Feb 5, 2010

Children's Book Reviews

Bibliography:
Selznick, Brian. 2007. The Invention of Hugo Cabret. Scholastic Press. ISBN 0439813786

Summary:
An orphaned boy hides out in a busy Paris train station and takes over his missing uncle’s clock making duties. A relationship with a local girl and a toy booth owner may put his anonymity at risk.

Critical Analysis:
Hugo is a busy boy in 1930s Paris. He is the train stations clock keeper, a duty forced upon him at his father’s death in a fiery museum and his Uncle’s disappearance, and also a part-time thief. After attempting to steal, a toy booth owner takes Hugo’s beloved notebook of automaton drawings. A bookish girl, the toy booth owner’s granddaughter, decides to help Hugo get his notebook back even though he was told the notebook was burned. Despite everyone’s secrets and lies, an unsteady relationship between the toy booth owner, the girl, and Hugo form. The 533 pages may seem overwhelming for a young reader, but the pencil drawings that take over where the words leave off, make Hugo a fast page turner. Selznick’s drawings enrich the text and add to the dark, gloomy days of 1930s Paris.

Awards:
Winner of the 2008 Caldecott Medal
Starred Review – Publishers Weekly

Reviews:
“Here is a true masterpiece” Publishers Weekly 2007

“Hugo Cabret evokes wonder.” The New York Times – John Schwartz

“Part mystery, part feel-good drama, and part picture book for older readers, this novel will fly off the shelf simply because of its visual appeal.” VOYA

Connections:
Selznick, Brian. 2008. The Houdini Box. Atheneum. ISBN 1416968784

Lee Stewart, Trenton, Sudyka, Diana. Mysterious Benedict Society Series, #2 Little Brown Book for Young Readers. ISBN 0316036730


Bibliography:
Marcus, Leonard S. 1998. A Caldecott Celebration: Six Artists and Their Paths to the Caldecott Medal. Walker and Company. ISBN 0802786588

Summary:
Features Six Caldecott Medal authors and their winning titles.

Critical Analysis:
Marcus takes us behind the scenes as six Caldecott Medal winners discuss the writing and illustration process of their award winning book. Each winner is taken from a different decade and their artwork from several different mediums. A reader will spend time going over original pencil drawings, clay models or watercolor filled sketches. Marcus offers intriguing details that keep young readers wanting more: Sendak wrote the skeleton for Wild Things eight years before it’s’ release, and Van Allsburg photographed plastic animals because “close-up photos of charging rhinos were nowhere to be found”. Marcus has a true appreciation for illustrators and A Caldecott Celebration invites us to admire them as well.

Awards:
None

Reviews:
“Filled with witty anecdotes and pithy observations, Marcus's (Dear Genius: The Letters of Ursula Nordstrom) approach to examining the works of six Caldecott Medalists will be of as much interest to adults as to picture book readers.” Publishers Weekly 1998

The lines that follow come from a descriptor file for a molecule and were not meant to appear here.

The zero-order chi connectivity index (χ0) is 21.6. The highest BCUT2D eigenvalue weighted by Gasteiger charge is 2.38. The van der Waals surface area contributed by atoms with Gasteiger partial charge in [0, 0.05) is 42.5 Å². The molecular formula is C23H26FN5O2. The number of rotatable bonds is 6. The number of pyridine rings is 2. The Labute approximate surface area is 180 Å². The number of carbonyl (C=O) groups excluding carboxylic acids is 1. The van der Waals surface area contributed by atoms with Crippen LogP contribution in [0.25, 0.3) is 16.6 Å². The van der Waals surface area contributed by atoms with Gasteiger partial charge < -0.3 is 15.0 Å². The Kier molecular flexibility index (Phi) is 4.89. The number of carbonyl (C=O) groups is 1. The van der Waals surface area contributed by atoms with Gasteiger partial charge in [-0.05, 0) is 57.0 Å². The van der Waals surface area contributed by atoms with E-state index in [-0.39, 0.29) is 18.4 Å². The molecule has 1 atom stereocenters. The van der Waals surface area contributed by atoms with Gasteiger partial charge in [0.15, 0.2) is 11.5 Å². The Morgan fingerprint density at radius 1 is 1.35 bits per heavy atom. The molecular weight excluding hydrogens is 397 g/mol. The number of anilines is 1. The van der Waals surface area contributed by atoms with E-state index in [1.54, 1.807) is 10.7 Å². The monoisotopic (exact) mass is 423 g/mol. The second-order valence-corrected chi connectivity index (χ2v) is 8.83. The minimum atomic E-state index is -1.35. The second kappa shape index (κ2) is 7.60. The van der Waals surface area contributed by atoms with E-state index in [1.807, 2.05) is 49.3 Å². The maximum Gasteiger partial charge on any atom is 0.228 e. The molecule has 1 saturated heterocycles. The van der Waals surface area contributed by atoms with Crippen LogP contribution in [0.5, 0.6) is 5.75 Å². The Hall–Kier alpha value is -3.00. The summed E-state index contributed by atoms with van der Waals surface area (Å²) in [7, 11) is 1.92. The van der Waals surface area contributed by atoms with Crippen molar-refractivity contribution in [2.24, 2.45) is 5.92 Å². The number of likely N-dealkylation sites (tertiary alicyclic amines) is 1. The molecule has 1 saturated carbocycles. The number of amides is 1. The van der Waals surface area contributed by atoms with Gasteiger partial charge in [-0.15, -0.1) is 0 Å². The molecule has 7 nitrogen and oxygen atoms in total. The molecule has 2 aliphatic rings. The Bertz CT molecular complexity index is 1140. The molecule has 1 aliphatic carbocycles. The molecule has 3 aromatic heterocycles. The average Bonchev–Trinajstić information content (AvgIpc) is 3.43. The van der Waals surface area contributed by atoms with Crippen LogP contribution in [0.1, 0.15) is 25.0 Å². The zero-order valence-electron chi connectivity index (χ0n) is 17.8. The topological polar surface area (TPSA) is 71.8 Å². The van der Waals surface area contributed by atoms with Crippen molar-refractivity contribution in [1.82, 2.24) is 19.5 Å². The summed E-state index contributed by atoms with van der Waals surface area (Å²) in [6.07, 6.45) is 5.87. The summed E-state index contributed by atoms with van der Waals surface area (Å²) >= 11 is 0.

“A beautifully made book.” Booklist

Connections:
Marcus, Leonard S. 1998. Ways of Telling: Fourteen Interviews With Masters of the Art of the Picture: Fourteen Interviews With the Masters of the Art of the Picture Book . Dutton Juvenile. ISBN 0802786561.

Mccannon, Desdemona, Thornton, Sue, Williams, Yadzia. The Encyclopedia of Writing and Illustrating Children's Books: From creating characters to developing stories, a step-by-step guide to making magical picture books. Running Press. ISBN 0762431482.


Bibliography:

Shange, Ntozke. Ellington Was Not a Street. Simon & Schuster Children's Publishing, ISBN 0689828845

Summary:
Through a child’s eye, Ellington Was Not a Street provides a glimpse into the lives of African American men who had a positive impact on American culture.

Critical Analysis:
Presented in free verse form, Ellington is a reflective poem that takes us into Shange’s childhood home at a time when African American men “changed the world”. Nelson’s illustrations for Ellington are as important as Shange’s carefully chosen words. The reader will feel like they have stepped into a painting on the Huxtable’s living room wall. Rich and detailed, these illustrations tell a story all on their own. Ellington can be appreciated by children and adults alike.

Awards:
Winner of the 2005 Coretta Scott King Illustrator Award

Reviews:
"Deeply colored paintings enrich this homage to African-American men who made history and influenced culture....Exquisite." Kirkus Reviews

“This is truly a book for all ages, lovely to behold and designed to be revisited.” Publisher’s Weekly

Connections:
Levine, Ellen, Nelson, Kadir. Henry’s Freedom Box: A True Story from the Underground Railroad. ISBN 043977733X

Collier, Bryan, Smith, Ricky. Uptown. ISBN 1430100508

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